In August 2017, a flight attendant sued her employer and her union in federal court. The plaintiff would amend her complaint a few times. Among the claims that remained in the final version, the plaintiff alleged that both defendants violated Title VII of the Civil Rights Act of 1964 by discriminating against Carter’s religious beliefs and practices.
How, you ask?
The plaintiff claimed that:
- her religious beliefs require her to share with others her pro-life stance on abortion;
- the union complained to her employer about her pro-life posts on Facebook;
- the union violated Title VII by trying to get her fired over her religious views; and
- the employer violated Title VII when it did fire her because of her pro-life social media content.
The plaintiff posited that the defendants treated her less favorably than similarly situated flight attendants who
did not share her religious beliefs and practices and violated the company’s social media policies. Plus, Title VII required the defendants to accommodate her religious beliefs and practices.
A few months ago, a federal judge in Dallas, Texas, permitted the plaintiff’s claims to proceed to trial. In this opinion, the judge concluded that a genuine dispute existed over the union’s decision to report her and why the airline terminated her. A reasonable jury could conclude that the defendants indeed discriminated against the plaintiff because of her religious beliefs and practices or that the defendants had “perfectly legal bases for acting the way that they did.”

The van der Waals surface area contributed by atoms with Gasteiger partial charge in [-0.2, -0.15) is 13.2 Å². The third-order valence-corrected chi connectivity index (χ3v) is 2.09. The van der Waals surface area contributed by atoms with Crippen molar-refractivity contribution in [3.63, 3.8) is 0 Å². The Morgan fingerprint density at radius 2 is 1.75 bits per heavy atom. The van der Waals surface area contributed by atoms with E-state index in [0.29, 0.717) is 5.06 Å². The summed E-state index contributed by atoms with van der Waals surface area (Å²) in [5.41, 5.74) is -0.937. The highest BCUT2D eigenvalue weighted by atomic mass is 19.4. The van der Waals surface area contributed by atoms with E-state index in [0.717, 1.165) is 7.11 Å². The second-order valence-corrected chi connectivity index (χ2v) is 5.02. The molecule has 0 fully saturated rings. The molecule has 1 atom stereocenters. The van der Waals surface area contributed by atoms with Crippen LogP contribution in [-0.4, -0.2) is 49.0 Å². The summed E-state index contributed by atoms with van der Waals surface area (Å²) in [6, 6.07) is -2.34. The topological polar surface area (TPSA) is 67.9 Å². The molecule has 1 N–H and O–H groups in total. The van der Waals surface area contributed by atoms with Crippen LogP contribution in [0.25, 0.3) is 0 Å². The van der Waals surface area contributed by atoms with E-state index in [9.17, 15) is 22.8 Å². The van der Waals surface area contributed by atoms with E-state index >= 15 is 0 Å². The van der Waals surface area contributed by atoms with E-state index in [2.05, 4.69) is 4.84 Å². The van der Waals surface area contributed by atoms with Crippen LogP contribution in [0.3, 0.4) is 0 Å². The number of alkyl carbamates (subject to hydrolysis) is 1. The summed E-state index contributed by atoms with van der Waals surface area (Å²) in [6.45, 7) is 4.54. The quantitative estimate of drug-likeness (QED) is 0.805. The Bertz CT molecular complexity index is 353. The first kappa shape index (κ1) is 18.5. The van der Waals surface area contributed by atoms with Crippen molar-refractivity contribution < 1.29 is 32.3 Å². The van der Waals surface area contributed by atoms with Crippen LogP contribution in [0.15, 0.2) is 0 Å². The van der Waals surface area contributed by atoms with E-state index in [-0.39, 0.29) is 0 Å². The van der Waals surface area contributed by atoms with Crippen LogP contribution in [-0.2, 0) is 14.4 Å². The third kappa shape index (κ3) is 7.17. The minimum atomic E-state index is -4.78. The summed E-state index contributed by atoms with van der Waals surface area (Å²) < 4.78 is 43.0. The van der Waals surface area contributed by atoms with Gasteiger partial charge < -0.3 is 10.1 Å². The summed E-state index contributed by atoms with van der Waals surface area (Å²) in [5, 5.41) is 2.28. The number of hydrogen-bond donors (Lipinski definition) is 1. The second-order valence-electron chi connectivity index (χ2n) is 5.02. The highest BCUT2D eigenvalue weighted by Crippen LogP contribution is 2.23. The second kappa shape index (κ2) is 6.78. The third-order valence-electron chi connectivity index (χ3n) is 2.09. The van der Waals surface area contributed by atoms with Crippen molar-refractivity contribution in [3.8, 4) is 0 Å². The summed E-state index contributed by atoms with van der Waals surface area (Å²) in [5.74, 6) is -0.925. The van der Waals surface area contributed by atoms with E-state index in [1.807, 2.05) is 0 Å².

On Thursday, the jury concluded that the defendants had violated Title VII (and the Railway Labor Act). As to the Title VII claim, the jury found that the plaintiff’s sincerely held religious observances, beliefs, or practices unlawfully motivated: (a) the union to discriminate against her by causing or attempting to cause her discharge; and (b) the airline to end her employment. Additionally, both defendants failed to accommodate the plaintiff’s sincerely held beliefs (and no undue hardship would have prevented it.)
As part of its verdict, the jury awarded the plaintiff $700,000 in lost wages and benefits, $1,000,000 in compensatory damages, and a whopping $3,800,000 in punitive damages.
- Apply work rules evenly. Notice that the plaintiff here never argued that she had carte blanche to proselytize about abortion in the workplace. Instead, she claimed that her employer and her union treated her differently for posting her religious views on abortion than they did others who may have engaged in other online behavior that could violate the company’s social media policy. Had they been applied evenly, the outcome may have changed.
- Title VII prohibits religious discrimination based on an individual’s sincerely held beliefs, whatever they may be. Change the facts of this case a bit. If the plaintiff’s sincerely held beliefs compelled her to share her pro-choice stance online, and the union and employer coordinated to terminate her for doing so, the plaintiff would have prevailed all the same.
- Juries don’t like discrimination, religious or otherwise. This one offered more than 5 million reasons why.